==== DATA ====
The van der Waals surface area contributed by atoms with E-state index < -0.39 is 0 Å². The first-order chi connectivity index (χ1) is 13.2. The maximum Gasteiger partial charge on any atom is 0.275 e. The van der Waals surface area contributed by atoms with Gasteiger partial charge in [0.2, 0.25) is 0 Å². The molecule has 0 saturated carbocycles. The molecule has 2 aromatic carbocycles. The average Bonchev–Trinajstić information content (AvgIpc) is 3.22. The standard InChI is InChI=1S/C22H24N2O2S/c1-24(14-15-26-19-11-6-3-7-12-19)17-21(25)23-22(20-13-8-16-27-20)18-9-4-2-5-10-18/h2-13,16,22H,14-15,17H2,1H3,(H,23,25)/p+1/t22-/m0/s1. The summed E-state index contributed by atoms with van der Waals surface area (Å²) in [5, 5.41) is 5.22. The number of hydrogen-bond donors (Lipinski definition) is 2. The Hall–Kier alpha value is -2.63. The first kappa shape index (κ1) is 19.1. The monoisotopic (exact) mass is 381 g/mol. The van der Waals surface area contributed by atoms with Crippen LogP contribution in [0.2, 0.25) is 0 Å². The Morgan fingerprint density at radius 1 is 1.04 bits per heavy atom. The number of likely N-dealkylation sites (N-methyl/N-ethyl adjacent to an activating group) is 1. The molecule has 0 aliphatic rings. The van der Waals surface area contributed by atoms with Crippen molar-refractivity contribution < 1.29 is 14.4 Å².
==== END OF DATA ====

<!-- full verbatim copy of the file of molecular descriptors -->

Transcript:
The van der Waals surface area contributed by atoms with E-state index < -0.39 is 0 Å². The first-order chi connectivity index (χ1) is 13.2. The maximum Gasteiger partial charge on any atom is 0.275 e. The van der Waals surface area contributed by atoms with Gasteiger partial charge in [0.2, 0.25) is 0 Å². The molecule has 0 saturated carbocycles. The molecule has 2 aromatic carbocycles. The average Bonchev–Trinajstić information content (AvgIpc) is 3.22. The standard InChI is InChI=1S/C22H24N2O2S/c1-24(14-15-26-19-11-6-3-7-12-19)17-21(25)23-22(20-13-8-16-27-20)18-9-4-2-5-10-18/h2-13,16,22H,14-15,17H2,1H3,(H,23,25)/p+1/t22-/m0/s1. The summed E-state index contributed by atoms with van der Waals surface area (Å²) in [5, 5.41) is 5.22. The number of hydrogen-bond donors (Lipinski definition) is 2. The Hall–Kier alpha value is -2.63. The first kappa shape index (κ1) is 19.1. The monoisotopic (exact) mass is 381 g/mol. The van der Waals surface area contributed by atoms with Crippen LogP contribution in [0.2, 0.25) is 0 Å². The Morgan fingerprint density at radius 1 is 1.04 bits per heavy atom. The number of likely N-dealkylation sites (N-methyl/N-ethyl adjacent to an activating group) is 1. The molecule has 0 aliphatic rings. The van der Waals surface area contributed by atoms with Crippen molar-refractivity contribution < 1.29 is 14.4 Å².